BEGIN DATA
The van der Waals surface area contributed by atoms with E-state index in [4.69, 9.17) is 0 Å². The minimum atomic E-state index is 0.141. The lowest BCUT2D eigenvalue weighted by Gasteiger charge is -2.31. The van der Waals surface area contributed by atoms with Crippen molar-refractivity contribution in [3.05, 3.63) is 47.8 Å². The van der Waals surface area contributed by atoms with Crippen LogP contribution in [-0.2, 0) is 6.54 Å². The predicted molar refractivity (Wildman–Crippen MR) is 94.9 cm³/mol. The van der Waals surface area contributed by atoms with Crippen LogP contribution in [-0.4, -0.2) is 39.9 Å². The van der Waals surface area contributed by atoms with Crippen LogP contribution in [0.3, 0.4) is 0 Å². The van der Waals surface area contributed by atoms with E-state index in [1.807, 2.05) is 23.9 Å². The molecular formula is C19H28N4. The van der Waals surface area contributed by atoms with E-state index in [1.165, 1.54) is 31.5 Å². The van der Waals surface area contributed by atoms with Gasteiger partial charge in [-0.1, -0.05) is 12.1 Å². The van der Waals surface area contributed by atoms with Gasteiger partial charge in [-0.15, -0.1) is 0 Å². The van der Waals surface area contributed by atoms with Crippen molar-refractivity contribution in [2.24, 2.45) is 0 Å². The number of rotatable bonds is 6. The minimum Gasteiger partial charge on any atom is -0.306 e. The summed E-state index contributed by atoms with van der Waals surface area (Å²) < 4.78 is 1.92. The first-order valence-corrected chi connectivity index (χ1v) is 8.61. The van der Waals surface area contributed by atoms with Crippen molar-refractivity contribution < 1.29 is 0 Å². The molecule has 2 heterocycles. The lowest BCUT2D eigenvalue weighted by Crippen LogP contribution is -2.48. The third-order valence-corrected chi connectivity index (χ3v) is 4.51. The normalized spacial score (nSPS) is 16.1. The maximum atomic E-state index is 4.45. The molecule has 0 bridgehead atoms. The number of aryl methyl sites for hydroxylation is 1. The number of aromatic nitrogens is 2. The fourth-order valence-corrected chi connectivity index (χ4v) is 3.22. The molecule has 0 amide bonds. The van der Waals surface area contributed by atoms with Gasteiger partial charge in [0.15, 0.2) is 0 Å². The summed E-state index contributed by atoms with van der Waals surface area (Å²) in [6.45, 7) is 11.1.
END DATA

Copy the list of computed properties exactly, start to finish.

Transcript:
The van der Waals surface area contributed by atoms with E-state index in [4.69, 9.17) is 0 Å². The minimum atomic E-state index is 0.141. The lowest BCUT2D eigenvalue weighted by Gasteiger charge is -2.31. The van der Waals surface area contributed by atoms with Crippen molar-refractivity contribution in [3.05, 3.63) is 47.8 Å². The van der Waals surface area contributed by atoms with Crippen LogP contribution in [-0.2, 0) is 6.54 Å². The predicted molar refractivity (Wildman–Crippen MR) is 94.9 cm³/mol. The van der Waals surface area contributed by atoms with Crippen LogP contribution in [-0.4, -0.2) is 39.9 Å². The van der Waals surface area contributed by atoms with Crippen LogP contribution in [0.3, 0.4) is 0 Å². The van der Waals surface area contributed by atoms with E-state index in [1.807, 2.05) is 23.9 Å². The molecular formula is C19H28N4. The van der Waals surface area contributed by atoms with E-state index in [1.165, 1.54) is 31.5 Å². The van der Waals surface area contributed by atoms with Gasteiger partial charge in [-0.1, -0.05) is 12.1 Å². The van der Waals surface area contributed by atoms with Gasteiger partial charge in [-0.15, -0.1) is 0 Å². The van der Waals surface area contributed by atoms with Crippen molar-refractivity contribution in [2.24, 2.45) is 0 Å². The number of rotatable bonds is 6. The minimum Gasteiger partial charge on any atom is -0.306 e. The summed E-state index contributed by atoms with van der Waals surface area (Å²) < 4.78 is 1.92. The first-order valence-corrected chi connectivity index (χ1v) is 8.61. The van der Waals surface area contributed by atoms with Crippen molar-refractivity contribution < 1.29 is 0 Å². The molecule has 2 heterocycles. The lowest BCUT2D eigenvalue weighted by Crippen LogP contribution is -2.48. The third-order valence-corrected chi connectivity index (χ3v) is 4.51. The normalized spacial score (nSPS) is 16.1. The maximum atomic E-state index is 4.45. The molecule has 0 bridgehead atoms. The number of aryl methyl sites for hydroxylation is 1. The number of aromatic nitrogens is 2. The fourth-order valence-corrected chi connectivity index (χ4v) is 3.22. The molecule has 0 amide bonds. The van der Waals surface area contributed by atoms with Gasteiger partial charge in [0.15, 0.2) is 0 Å². The summed E-state index contributed by atoms with van der Waals surface area (Å²) in [6.45, 7) is 11.1.